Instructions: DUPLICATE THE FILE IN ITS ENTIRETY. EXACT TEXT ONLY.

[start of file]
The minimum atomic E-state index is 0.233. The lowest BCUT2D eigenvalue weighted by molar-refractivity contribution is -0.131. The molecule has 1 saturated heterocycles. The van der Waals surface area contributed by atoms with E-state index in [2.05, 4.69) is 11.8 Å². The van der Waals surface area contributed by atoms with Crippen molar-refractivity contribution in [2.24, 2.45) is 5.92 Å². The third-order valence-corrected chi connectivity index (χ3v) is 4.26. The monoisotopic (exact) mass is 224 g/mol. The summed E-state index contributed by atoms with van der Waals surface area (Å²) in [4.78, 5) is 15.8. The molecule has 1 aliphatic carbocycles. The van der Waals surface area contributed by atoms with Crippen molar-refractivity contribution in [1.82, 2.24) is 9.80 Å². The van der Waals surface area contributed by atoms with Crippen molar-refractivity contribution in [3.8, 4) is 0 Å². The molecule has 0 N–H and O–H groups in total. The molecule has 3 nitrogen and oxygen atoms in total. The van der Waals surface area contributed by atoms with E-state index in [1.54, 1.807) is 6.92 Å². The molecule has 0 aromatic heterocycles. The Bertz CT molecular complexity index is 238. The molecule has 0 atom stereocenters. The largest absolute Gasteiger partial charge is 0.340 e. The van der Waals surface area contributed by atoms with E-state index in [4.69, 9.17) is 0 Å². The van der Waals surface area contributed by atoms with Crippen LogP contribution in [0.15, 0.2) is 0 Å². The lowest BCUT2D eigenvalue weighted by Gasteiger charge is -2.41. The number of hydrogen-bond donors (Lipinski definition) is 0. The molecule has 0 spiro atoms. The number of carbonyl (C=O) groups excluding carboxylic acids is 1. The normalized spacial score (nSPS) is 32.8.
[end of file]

The minimum atomic E-state index is 0.233. The lowest BCUT2D eigenvalue weighted by molar-refractivity contribution is -0.131. The molecule has 1 saturated heterocycles. The van der Waals surface area contributed by atoms with E-state index in [2.05, 4.69) is 11.8 Å². The van der Waals surface area contributed by atoms with Crippen molar-refractivity contribution in [2.24, 2.45) is 5.92 Å². The third-order valence-corrected chi connectivity index (χ3v) is 4.26. The monoisotopic (exact) mass is 224 g/mol. The summed E-state index contributed by atoms with van der Waals surface area (Å²) in [4.78, 5) is 15.8. The molecule has 1 aliphatic carbocycles. The van der Waals surface area contributed by atoms with Crippen molar-refractivity contribution in [1.82, 2.24) is 9.80 Å². The van der Waals surface area contributed by atoms with Crippen molar-refractivity contribution in [3.8, 4) is 0 Å². The molecule has 0 N–H and O–H groups in total. The molecule has 3 nitrogen and oxygen atoms in total. The van der Waals surface area contributed by atoms with E-state index in [1.54, 1.807) is 6.92 Å². The molecule has 0 aromatic heterocycles. The Bertz CT molecular complexity index is 238. The molecule has 0 atom stereocenters. The largest absolute Gasteiger partial charge is 0.340 e. The van der Waals surface area contributed by atoms with E-state index in [4.69, 9.17) is 0 Å². The van der Waals surface area contributed by atoms with Crippen LogP contribution in [0.15, 0.2) is 0 Å². The lowest BCUT2D eigenvalue weighted by Gasteiger charge is -2.41. The number of hydrogen-bond donors (Lipinski definition) is 0. The molecule has 0 spiro atoms. The number of carbonyl (C=O) groups excluding carboxylic acids is 1. The normalized spacial score (nSPS) is 32.8.